Schalken the Painter (1851) and An Account of Some Strange Disturbances in Aungier Street (1853)
sum in value five times the fortune which she has a right to expect from her husband. This shall lie in your hands, together with her dowry, and you may apply the united sum as suits her interest best; it shall be all exclusively hers while she lives: is that liberal?"
Douw assented, and inwardly acknowledged that fortune had been extraordinarily kind to his niece; the stranger, he thought, must be both wealthy and generous, and such an offer was not to be despised, though made by a humourist, and one of no very prepossessing presence. Rose had no very high pretensions for she had but a modest dowry, which she owed entirely to the generosity of her uncle; neither had she any right to raise exceptions on the score of birth, for her own origin was far from splendid, and as the other objections, Gerald resolved, and indeed, by the usages of the time, was warranted in resolving, not to listen to them for a moment.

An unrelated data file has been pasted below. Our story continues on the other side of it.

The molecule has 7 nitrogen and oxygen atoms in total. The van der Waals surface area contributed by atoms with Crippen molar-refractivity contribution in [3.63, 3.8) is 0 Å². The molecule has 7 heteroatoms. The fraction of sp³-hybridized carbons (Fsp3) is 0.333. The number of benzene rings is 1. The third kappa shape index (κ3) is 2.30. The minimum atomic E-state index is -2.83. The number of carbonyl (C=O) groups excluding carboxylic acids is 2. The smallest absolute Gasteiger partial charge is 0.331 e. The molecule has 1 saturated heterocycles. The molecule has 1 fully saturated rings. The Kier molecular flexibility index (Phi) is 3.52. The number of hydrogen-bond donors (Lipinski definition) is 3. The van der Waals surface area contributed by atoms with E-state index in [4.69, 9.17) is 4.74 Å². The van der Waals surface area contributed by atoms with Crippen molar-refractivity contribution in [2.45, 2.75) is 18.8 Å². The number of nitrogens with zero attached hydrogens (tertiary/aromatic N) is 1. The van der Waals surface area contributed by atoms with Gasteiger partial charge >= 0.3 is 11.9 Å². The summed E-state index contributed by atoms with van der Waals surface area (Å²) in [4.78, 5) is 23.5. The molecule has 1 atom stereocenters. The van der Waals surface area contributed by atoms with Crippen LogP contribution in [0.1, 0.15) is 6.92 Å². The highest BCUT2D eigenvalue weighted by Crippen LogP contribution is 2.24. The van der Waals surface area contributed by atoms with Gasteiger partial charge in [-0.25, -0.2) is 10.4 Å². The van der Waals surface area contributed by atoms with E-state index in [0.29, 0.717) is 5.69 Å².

"Sir" said he, addressing the stranger, "your offer is liberal, and whatever hesitation I may
I loved both stories. Great read.
Loved the 2 stories especially Schalken the Painter. Highly recommended.
Two excellent stories. 'An account of some strange...' is one of the creepiest stories I've ever read.
This book contains two ghost stories - not the gory "in-your-face" slasher stories that abound today - but rather moody, eloquent 19th century spoooooooky tales. Each story will take about 30 minutes to read, but will leave you with goose bumps much longer. The second tale, in particular, left me feeling the need to have a nightlight in my room that night!